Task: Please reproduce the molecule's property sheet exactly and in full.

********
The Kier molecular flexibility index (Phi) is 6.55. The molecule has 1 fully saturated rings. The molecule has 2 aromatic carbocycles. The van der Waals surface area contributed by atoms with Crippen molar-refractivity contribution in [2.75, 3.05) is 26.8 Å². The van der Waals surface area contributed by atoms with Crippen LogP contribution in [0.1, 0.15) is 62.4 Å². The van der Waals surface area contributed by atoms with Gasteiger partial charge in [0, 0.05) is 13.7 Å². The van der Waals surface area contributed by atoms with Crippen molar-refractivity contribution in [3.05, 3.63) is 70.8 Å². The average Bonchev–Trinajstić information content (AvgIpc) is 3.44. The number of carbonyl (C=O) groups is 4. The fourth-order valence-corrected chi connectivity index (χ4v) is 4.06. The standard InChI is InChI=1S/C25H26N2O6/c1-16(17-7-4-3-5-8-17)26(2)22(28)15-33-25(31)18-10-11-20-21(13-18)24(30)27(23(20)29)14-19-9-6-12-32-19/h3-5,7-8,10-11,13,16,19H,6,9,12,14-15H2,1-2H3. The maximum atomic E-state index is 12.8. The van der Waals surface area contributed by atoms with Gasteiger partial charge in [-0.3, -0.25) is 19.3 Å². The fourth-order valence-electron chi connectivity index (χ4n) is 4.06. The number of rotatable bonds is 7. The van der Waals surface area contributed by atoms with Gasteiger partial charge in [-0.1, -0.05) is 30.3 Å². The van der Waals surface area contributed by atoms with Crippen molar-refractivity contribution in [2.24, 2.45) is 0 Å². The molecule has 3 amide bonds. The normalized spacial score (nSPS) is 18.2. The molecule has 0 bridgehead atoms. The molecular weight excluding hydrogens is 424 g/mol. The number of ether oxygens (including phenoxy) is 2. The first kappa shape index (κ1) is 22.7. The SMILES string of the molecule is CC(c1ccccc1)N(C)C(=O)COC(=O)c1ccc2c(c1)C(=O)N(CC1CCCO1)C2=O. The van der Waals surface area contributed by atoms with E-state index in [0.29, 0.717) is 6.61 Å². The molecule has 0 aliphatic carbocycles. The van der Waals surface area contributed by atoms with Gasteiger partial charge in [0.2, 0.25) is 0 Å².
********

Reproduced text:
The Kier molecular flexibility index (Phi) is 6.55. The molecule has 1 fully saturated rings. The molecule has 2 aromatic carbocycles. The van der Waals surface area contributed by atoms with Crippen molar-refractivity contribution in [2.75, 3.05) is 26.8 Å². The van der Waals surface area contributed by atoms with Crippen LogP contribution in [0.1, 0.15) is 62.4 Å². The van der Waals surface area contributed by atoms with Gasteiger partial charge in [0, 0.05) is 13.7 Å². The van der Waals surface area contributed by atoms with Crippen molar-refractivity contribution in [3.05, 3.63) is 70.8 Å². The average Bonchev–Trinajstić information content (AvgIpc) is 3.44. The number of carbonyl (C=O) groups is 4. The fourth-order valence-corrected chi connectivity index (χ4v) is 4.06. The standard InChI is InChI=1S/C25H26N2O6/c1-16(17-7-4-3-5-8-17)26(2)22(28)15-33-25(31)18-10-11-20-21(13-18)24(30)27(23(20)29)14-19-9-6-12-32-19/h3-5,7-8,10-11,13,16,19H,6,9,12,14-15H2,1-2H3. The maximum atomic E-state index is 12.8. The van der Waals surface area contributed by atoms with Gasteiger partial charge in [-0.3, -0.25) is 19.3 Å². The fourth-order valence-electron chi connectivity index (χ4n) is 4.06. The number of rotatable bonds is 7. The van der Waals surface area contributed by atoms with Gasteiger partial charge in [-0.1, -0.05) is 30.3 Å². The van der Waals surface area contributed by atoms with Crippen molar-refractivity contribution in [2.24, 2.45) is 0 Å². The molecule has 3 amide bonds. The normalized spacial score (nSPS) is 18.2. The molecule has 0 bridgehead atoms. The molecular weight excluding hydrogens is 424 g/mol. The number of ether oxygens (including phenoxy) is 2. The first kappa shape index (κ1) is 22.7. The SMILES string of the molecule is CC(c1ccccc1)N(C)C(=O)COC(=O)c1ccc2c(c1)C(=O)N(CC1CCCO1)C2=O. The van der Waals surface area contributed by atoms with E-state index in [0.29, 0.717) is 6.61 Å². The molecule has 0 aliphatic carbocycles. The van der Waals surface area contributed by atoms with Gasteiger partial charge in [0.2, 0.25) is 0 Å².